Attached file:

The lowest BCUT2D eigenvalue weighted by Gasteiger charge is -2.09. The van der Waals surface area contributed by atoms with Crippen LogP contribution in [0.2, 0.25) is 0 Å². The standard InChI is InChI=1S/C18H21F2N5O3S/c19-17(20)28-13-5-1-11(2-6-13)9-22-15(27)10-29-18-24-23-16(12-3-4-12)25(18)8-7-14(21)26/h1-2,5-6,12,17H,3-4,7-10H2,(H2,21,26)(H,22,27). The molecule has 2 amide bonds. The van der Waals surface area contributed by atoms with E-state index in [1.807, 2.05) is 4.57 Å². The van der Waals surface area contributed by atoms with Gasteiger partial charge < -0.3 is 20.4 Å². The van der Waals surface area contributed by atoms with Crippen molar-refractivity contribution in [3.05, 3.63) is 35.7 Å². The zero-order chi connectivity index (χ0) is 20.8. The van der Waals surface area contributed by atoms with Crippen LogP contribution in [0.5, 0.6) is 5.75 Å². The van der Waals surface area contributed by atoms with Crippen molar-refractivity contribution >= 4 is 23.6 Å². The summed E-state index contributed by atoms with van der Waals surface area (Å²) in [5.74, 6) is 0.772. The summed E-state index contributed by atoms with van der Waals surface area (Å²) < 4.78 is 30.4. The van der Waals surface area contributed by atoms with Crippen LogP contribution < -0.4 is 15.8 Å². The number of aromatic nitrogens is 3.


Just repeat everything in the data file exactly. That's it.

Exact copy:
The lowest BCUT2D eigenvalue weighted by Gasteiger charge is -2.09. The van der Waals surface area contributed by atoms with Crippen LogP contribution in [0.2, 0.25) is 0 Å². The standard InChI is InChI=1S/C18H21F2N5O3S/c19-17(20)28-13-5-1-11(2-6-13)9-22-15(27)10-29-18-24-23-16(12-3-4-12)25(18)8-7-14(21)26/h1-2,5-6,12,17H,3-4,7-10H2,(H2,21,26)(H,22,27). The molecule has 2 amide bonds. The van der Waals surface area contributed by atoms with E-state index in [1.807, 2.05) is 4.57 Å². The van der Waals surface area contributed by atoms with Gasteiger partial charge < -0.3 is 20.4 Å². The van der Waals surface area contributed by atoms with Crippen molar-refractivity contribution in [3.05, 3.63) is 35.7 Å². The zero-order chi connectivity index (χ0) is 20.8. The van der Waals surface area contributed by atoms with Crippen LogP contribution in [0.5, 0.6) is 5.75 Å². The van der Waals surface area contributed by atoms with Crippen molar-refractivity contribution >= 4 is 23.6 Å². The summed E-state index contributed by atoms with van der Waals surface area (Å²) in [5.74, 6) is 0.772. The summed E-state index contributed by atoms with van der Waals surface area (Å²) < 4.78 is 30.4. The van der Waals surface area contributed by atoms with Crippen LogP contribution < -0.4 is 15.8 Å². The number of aromatic nitrogens is 3.